Courage and Heroism

When the topic of Jewish Heroes and Jewish Values comes up for my 5th Grade Hebrew School class we try to define the word hero with a broad discussion on a 5th Grade level.  We usually end up with the idea that someone who finds themselves in an unpleasant and often frightening situation can overcome their own fears of the unknown.  In Hebrew we use “גובר” and “להתגבר”  to express the idea of overcoming fear.

Now, a particular person I know has overcome a variety of fears so many times, that I want to declare that person a true hero with immense courage.  That person does not wear a cape, nor does that person have the kind of sculpted body of the comic book heroes drawn by Jack Kirby and Stan Lee.

Imagine having to stand before a judge.  The judge threatens to remove your child, your baby from your custody unless you come to some arrangement with the other parent.  The other parent’s sudden and new interest is of no concern to this arbiter.  There will be no Solomon’s Judgment here.  Our hero begins almost eighteen years of arbitration and compromise for the sake of the child.

Our hero unexpectedly dies and is revived.  Circumstances allowed for an immediate resuscitation, but the exact cause of death will never be determined.  A life of living with an implanted cardiac device begins for our hero who must summon every ounce of courage to push the thought of that sudden death from their mind.  All of our hero’s energy is channelled into simply living a normal life.

A day comes and this person is faced with yet another hurdle.  A discomfort, a slight pain and a subsequent visit to a doctor, and then the devastating diagnosis:  cancer.  The fear of the unknown is once again palpable and no reassurances or words of comfort can remove that fear.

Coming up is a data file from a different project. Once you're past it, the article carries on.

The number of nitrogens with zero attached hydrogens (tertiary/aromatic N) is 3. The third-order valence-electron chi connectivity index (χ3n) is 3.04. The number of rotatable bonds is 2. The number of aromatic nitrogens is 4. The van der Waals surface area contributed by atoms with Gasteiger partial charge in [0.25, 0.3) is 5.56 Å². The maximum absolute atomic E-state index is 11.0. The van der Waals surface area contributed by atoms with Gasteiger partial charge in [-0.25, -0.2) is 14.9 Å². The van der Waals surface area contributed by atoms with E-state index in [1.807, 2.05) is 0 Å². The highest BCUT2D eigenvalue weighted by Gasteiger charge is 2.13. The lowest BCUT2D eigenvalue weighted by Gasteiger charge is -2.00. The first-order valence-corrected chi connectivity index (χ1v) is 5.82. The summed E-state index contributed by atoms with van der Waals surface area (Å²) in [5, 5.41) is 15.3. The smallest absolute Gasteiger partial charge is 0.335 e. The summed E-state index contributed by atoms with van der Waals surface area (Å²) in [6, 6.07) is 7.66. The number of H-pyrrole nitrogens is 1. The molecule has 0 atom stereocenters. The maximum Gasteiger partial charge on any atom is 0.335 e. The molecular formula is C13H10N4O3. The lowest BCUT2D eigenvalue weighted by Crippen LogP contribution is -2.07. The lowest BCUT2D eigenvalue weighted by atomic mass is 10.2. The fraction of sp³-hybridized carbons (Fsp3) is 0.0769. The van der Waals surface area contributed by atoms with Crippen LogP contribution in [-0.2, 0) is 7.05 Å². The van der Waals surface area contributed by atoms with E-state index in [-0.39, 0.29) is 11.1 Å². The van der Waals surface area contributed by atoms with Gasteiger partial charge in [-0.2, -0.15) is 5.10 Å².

One consultation leads to another, and finally a doctor is chosen, the cancer is removed, and our hero is now “ברוך השם” (thank G-d) cancer free for several years.

A newly implanted cardiac device malfunctions and once again this person I know is faced with having to overcome circumstances beyond their control.  A revolutionary new device is offered at one of the best hospitals in the USA.  Our hero travels to Baltimore and despite warnings of a severe winter storm the surgery, the extraction of the malfunctioning device and the implanting of the new one proceeds according to schedule.

As I look back over the many years that I have known this person, I am in awe of the seemingly infinite and boundless heroism this person has within them.  It makes me realize that I have been living in the presence of true grit.  My hero will soon celebrate a milestone birthday and I am humbled and privileged that I can share in that great joy.

About the Author
Born in Israel, Yuval emigrated as a baby to Austria and then Canada. He returned to live in Israel in '71 until '91. His military service was in Golani Brigade's 13th Battalion (including Yom Kippur War) with reserve duty as a tank commander and later a liaison officer in the IDF Liaison Unit. He now resides in Pennsylvania, USA.
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